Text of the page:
When parents separate, it can be an upsetting, stressful time for everyone involved. When there are children of the relationship to consider, separated parents can have different views on what is best for the children going forward.
Often, parents can successfully co-parent and come to an amicable agreement about childcare arrangements and other matters concerning the welfare of their children. However, in some cases, differences and tensions can escalate to a point where an impasse is reached, and parents are unable to agree on matters such as where the children will live or when the non-resident parent will have contact.
In these cases, parties will often consult solicitors to negotiate child contact arrangements on their behalf, attend mediation, or, in a minority of cases the court will require to adjudicate on the matter.
What are your rights and responsibilities as a parent?
A person who has full parental rights and responsibilities (PRRs) (a mother automatically obtains PRRs at birth, as does a father if he is married to the mother or the child was born after May 2006 and the father is named on the birth certificate) has, in relation to contact:
- the responsibility, if the child is not living with them, to maintain personal relations and direct contact with the child on a regular basis; and
- the right, if the child is not living with them, to maintain personal relationship and direct contact with the child on a regular basis.
It is an often overlooked point that parents have rights only to enable them to fulfil their parental responsibilities. The legislation is framed in such a way as to make clear that parents do not have “rights” in relation to their children in the conventional sense of the word. The responsibility to maintain personal relations with your child must operate in the child’s best interests. Many disputes between parents stem from different views about what type of arrangement is in their child’s interests.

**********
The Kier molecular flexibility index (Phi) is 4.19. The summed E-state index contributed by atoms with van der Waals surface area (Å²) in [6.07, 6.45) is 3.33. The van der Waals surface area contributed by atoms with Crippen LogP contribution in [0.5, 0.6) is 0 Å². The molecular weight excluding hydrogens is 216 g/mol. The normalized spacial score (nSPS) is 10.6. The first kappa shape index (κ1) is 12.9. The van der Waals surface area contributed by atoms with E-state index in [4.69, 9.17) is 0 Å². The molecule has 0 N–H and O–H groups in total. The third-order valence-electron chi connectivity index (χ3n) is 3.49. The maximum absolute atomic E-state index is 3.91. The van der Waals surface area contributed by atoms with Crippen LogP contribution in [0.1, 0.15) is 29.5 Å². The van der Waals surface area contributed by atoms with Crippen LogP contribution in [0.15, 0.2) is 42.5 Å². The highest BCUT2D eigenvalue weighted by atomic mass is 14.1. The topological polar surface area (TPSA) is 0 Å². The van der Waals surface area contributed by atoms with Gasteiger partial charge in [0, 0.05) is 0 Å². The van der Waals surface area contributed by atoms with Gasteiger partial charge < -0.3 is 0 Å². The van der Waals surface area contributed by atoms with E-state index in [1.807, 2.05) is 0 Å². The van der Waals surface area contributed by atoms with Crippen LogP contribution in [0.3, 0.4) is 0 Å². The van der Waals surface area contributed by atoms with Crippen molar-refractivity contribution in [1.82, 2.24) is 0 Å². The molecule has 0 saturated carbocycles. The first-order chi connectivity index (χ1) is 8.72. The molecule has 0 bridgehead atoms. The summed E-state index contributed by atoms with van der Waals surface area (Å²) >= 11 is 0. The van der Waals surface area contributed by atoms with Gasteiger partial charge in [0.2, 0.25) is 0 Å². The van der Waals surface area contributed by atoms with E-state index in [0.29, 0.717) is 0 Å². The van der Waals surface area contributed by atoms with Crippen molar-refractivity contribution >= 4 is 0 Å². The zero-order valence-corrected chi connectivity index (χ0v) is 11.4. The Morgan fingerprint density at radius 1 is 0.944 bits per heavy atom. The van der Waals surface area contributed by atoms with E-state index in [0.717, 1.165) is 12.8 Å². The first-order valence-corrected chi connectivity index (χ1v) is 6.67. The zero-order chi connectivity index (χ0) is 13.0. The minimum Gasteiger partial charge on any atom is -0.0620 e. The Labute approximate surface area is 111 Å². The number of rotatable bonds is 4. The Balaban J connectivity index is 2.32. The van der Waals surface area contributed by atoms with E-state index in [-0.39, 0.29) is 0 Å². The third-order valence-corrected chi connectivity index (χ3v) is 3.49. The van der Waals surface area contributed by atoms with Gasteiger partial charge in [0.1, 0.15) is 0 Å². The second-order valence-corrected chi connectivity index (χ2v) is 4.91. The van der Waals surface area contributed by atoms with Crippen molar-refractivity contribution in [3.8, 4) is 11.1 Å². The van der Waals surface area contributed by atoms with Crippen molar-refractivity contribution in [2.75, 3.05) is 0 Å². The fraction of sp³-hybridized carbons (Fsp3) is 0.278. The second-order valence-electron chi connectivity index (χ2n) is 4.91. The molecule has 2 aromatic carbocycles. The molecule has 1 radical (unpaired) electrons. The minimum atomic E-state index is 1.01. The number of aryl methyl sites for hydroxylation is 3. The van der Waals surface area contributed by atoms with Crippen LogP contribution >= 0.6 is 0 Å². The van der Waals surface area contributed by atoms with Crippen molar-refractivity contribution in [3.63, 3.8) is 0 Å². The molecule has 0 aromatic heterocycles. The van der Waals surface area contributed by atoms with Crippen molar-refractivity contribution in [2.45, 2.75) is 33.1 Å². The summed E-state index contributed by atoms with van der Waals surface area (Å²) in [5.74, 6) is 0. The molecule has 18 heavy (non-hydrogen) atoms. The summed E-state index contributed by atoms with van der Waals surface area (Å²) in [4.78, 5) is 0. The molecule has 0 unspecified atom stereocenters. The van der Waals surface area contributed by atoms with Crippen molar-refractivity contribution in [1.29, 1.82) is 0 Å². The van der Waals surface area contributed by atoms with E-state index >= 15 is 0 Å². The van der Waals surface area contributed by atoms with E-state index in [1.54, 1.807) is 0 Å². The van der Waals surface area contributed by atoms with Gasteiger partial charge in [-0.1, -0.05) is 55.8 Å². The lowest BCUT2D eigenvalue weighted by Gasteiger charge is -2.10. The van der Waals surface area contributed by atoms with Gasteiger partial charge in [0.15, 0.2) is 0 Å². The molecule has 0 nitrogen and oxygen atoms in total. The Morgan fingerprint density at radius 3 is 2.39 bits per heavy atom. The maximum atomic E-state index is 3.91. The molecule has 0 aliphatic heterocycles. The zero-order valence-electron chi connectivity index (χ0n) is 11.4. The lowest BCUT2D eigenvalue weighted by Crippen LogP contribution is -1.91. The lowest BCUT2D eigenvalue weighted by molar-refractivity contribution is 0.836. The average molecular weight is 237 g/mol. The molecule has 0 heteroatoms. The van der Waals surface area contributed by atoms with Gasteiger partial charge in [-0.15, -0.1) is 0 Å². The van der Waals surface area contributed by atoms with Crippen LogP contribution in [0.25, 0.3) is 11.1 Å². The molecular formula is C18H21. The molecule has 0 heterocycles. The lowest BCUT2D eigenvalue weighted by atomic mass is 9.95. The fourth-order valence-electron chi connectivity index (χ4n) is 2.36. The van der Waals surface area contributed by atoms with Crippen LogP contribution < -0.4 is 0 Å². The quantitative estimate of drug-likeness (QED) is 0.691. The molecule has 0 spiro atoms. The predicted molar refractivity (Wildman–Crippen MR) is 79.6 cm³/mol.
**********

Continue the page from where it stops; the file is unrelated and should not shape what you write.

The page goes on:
Court should be the action of last resort. However, if you are unable to agree matters directly with your ex-spouse or –partner, and mediation and/or negotiation through solicitors has proved fruitless, it may be necessary to apply to court for a contact order.
A contact order will set out the arrangements for your contact with your child, which can include direct (physical, face to face contact) and indirect (telephone, Facetime, Skype) contact, and can fall anywhere in the spectrum between supervised contact, through regular non-residential or residential contact, to authorising holidays abroad.
What happens at court?
If matters proceed to court, the court’s paramount concern is the child’s welfare and what is in their best interests. Before granting contact, the court must be satisfied that it is better for the child that the order is made than that none be made at all.
In a contact action, there will be at least one Child Welfare Hearing and in the usual course of events, a series of Child Welfare Hearings at which the Sheriff will hear the parties and their respective solicitors on their positions in relation to the contact sought, and why is it or is not in the child’s best interests.
The child’s own views may also be taken in account where appropriate. This may be by the Sheriff speaking to the child in their private Chambers, by the child expressing their views in writing, or by the Sheriff appointing a Child Welfare Reporter to meet with the child to obtain their views and report back to the court. Depending on the child’s age and maturity, their views could be a vital factor in the outcome of the action. A child of 12 years or over is presumed to be of sufficient age and maturity to express their view and the court is likely to give significant weight to that.
A final word
Separated parents ought to try to keep in mind that, despite their own relationship coming to an end, they will remain the parents of their child for the rest of their lives and often have a long road to go until that child has grown into adulthood.
The effects of an acrimonious separation on a child can be significant and long-lasting, and a contentious court action in respect of contact is likely to add to that negative impact. While it can be difficult to remain on amicable terms with an ex-partner, research shows that the impact of separation on children and indeed parents can be minimised if parents can continue to work together to co-parent as harmoniously as possible.
It is important to find a solicitor who understands how difficult emotions can impact on the separation process, and who is able to discuss additional sources of support and resources which can help parents stay on track.
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